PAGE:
Tuesday, October 12, 2010

What's Up with Love?

What's Up with Love? (Indonesian: Ada Apa dengan Cinta?) is a 2002 Indonesian film directed by Rudy Soedjarwo. The Indonesian title is actually an untranslatable word play, as Cinta  (Indonesian for "love") is also the name of the main character. As such the title can be translated as "What's Up With Love?" as well as "What's Up With Cinta (the person)"


Cinta is a popular teenage girl living a comfortable lifestyle, surrounded by a group of faithful friends, caring and supportive parents who are wealthy and happily married, giftedness and accomplishments, and the most popular boy in school having the hots for her. The story begins with Cinta and her four best friends crying on each other's shoulder for Alya, who has suffered domestic abuse from her father. Cinta recites the group's pledge to the buku curhat (a kind of diary/scrapbook the five girls share) that all problems any one of them is going through is to be shared with all, thus illustrating the closeness of their friendship.

Cinta and her four best friends are also the editors of the school bulletin board. Cinta is a reputable school poet, and in her final year of high school she submits a beautiful poem to the yearly poetry contest, as she always had. While the crowd was cheering expectantly for Cinta to win the contest yet again, the grand prize is, to their surprise, awarded to Rangga. The crowd is even more gobsmacked when Rangga, rather than proudly receiving his prize on the podium, took offence and retreated to his lonely hiding place.

In direct contrast to Cinta, Rangga is a character whose name is rarely heard of in the school, whose best friend is the school janitor. Rangga lives in a lower middle-class neighbourhood with his father Yusrizal, whose outspokeness has led to bomb threats from pro-government thugs. Rangga's hurts include his parents' bitter divorce caused by Yusrizal's disengagement from the government office for exposing government corruption.

While being careful not to show it, Cinta is somewhat jealous of Rangga's unexpected victory. This jealousy as well as public curiosity leads Cinta to search for Rangga and request an interview for the bulletin. Rangga immediately detected the subtle insincerity in Cinta's congratulations and replied with a cold "I don't need your congratulations," and left. What Cinta perceived as Rangga's arrogance left Cinta rather irritated for some time. As it turned out, Rangga never entered his poem for the contest; it was submitted on his behalf by the school janitor. Cinta started finding herself admiring Rangga's poetry. The two began to keep in touch regularly due to a shared interest in rare classical Indonesian literature, and although constantly coloured with quarrels and arguments, a friendship blossomed between the two. However, fear and pride prevented Cinta and Rangga to admit that they liked each other and that their friendship was evolving into something romantic.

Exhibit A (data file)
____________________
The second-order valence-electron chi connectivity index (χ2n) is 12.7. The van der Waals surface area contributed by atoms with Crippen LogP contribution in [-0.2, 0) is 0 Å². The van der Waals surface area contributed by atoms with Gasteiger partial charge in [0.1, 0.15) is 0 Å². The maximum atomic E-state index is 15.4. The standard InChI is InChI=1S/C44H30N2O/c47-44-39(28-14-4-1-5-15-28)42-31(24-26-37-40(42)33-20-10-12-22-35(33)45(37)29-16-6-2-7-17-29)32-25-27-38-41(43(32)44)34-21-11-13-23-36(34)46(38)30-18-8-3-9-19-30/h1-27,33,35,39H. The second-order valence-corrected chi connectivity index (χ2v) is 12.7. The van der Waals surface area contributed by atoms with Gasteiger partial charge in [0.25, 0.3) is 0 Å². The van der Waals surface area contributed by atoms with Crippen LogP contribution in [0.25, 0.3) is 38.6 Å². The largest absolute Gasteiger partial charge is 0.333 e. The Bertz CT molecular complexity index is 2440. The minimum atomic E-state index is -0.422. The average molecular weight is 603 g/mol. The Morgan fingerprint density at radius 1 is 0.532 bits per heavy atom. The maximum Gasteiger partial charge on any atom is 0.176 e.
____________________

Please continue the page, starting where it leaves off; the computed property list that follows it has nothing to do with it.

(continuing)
Cinta and Rangga's secret friendship causes a dramatic changes in Cinta's behaviour, thus resulting in problems with Cinta's group of girl friends. Rangga is not exempt from the consequences either; along with a few friends, Borné, a popular rich boy who had been trying to woo Cinta into a relationship, beats Rangga up. One day, a date with Rangga makes Cinta ignore a desperate phone call from Alya. This produces a tragic consequence and a crisis of trust among the five friends. Cinta's guilt and shame at herself causes her to lash out at Rangga and jeopardise their friendship. The question is, will the crisis ever be solved, and will Rangga and Cinta get back together? What's up with Cinta?


The adventure of What's Up with Love? lies in the question of whether damages caused by the "forbidden romance" were reversible, and whether it was possible for Cinta to remain faithful to her girlfriends without losing Rangga. The film is coloured with Indonesian mainstream as well as sidestream values, elements of classical culture and politics, real issues encountered in teen life, and unique adventures and surprises. It is, however, artistically packaged in a format that is watcher-friendly to an audience.

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